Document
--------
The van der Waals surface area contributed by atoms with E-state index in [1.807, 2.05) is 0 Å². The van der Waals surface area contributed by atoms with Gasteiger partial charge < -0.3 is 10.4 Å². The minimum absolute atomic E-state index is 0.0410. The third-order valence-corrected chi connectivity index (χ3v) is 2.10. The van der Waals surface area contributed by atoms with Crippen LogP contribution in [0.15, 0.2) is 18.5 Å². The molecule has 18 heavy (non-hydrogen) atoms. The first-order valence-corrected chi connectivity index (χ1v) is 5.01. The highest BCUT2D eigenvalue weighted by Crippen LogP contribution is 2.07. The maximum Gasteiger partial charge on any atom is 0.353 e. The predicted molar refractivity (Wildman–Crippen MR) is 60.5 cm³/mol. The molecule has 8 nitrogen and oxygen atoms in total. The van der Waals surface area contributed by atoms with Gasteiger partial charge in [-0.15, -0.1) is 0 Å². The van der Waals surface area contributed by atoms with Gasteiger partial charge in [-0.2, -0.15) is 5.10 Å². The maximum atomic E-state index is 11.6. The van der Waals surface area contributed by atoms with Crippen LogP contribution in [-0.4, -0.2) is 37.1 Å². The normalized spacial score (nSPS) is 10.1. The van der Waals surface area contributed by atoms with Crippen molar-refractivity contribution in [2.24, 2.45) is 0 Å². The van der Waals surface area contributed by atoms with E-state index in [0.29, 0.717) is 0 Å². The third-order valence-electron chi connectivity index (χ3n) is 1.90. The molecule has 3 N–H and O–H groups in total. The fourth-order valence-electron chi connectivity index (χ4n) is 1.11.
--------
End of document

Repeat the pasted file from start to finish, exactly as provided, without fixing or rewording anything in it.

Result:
The van der Waals surface area contributed by atoms with E-state index in [1.807, 2.05) is 0 Å². The van der Waals surface area contributed by atoms with Gasteiger partial charge < -0.3 is 10.4 Å². The minimum absolute atomic E-state index is 0.0410. The third-order valence-corrected chi connectivity index (χ3v) is 2.10. The van der Waals surface area contributed by atoms with Crippen LogP contribution in [0.15, 0.2) is 18.5 Å². The molecule has 18 heavy (non-hydrogen) atoms. The first-order valence-corrected chi connectivity index (χ1v) is 5.01. The highest BCUT2D eigenvalue weighted by Crippen LogP contribution is 2.07. The maximum Gasteiger partial charge on any atom is 0.353 e. The predicted molar refractivity (Wildman–Crippen MR) is 60.5 cm³/mol. The molecule has 8 nitrogen and oxygen atoms in total. The van der Waals surface area contributed by atoms with Gasteiger partial charge in [-0.15, -0.1) is 0 Å². The van der Waals surface area contributed by atoms with Gasteiger partial charge in [-0.2, -0.15) is 5.10 Å². The maximum atomic E-state index is 11.6. The van der Waals surface area contributed by atoms with Crippen LogP contribution in [-0.4, -0.2) is 37.1 Å². The normalized spacial score (nSPS) is 10.1. The van der Waals surface area contributed by atoms with Crippen molar-refractivity contribution in [2.24, 2.45) is 0 Å². The van der Waals surface area contributed by atoms with E-state index in [0.29, 0.717) is 0 Å². The third-order valence-electron chi connectivity index (χ3n) is 1.90. The molecule has 3 N–H and O–H groups in total. The fourth-order valence-electron chi connectivity index (χ4n) is 1.11.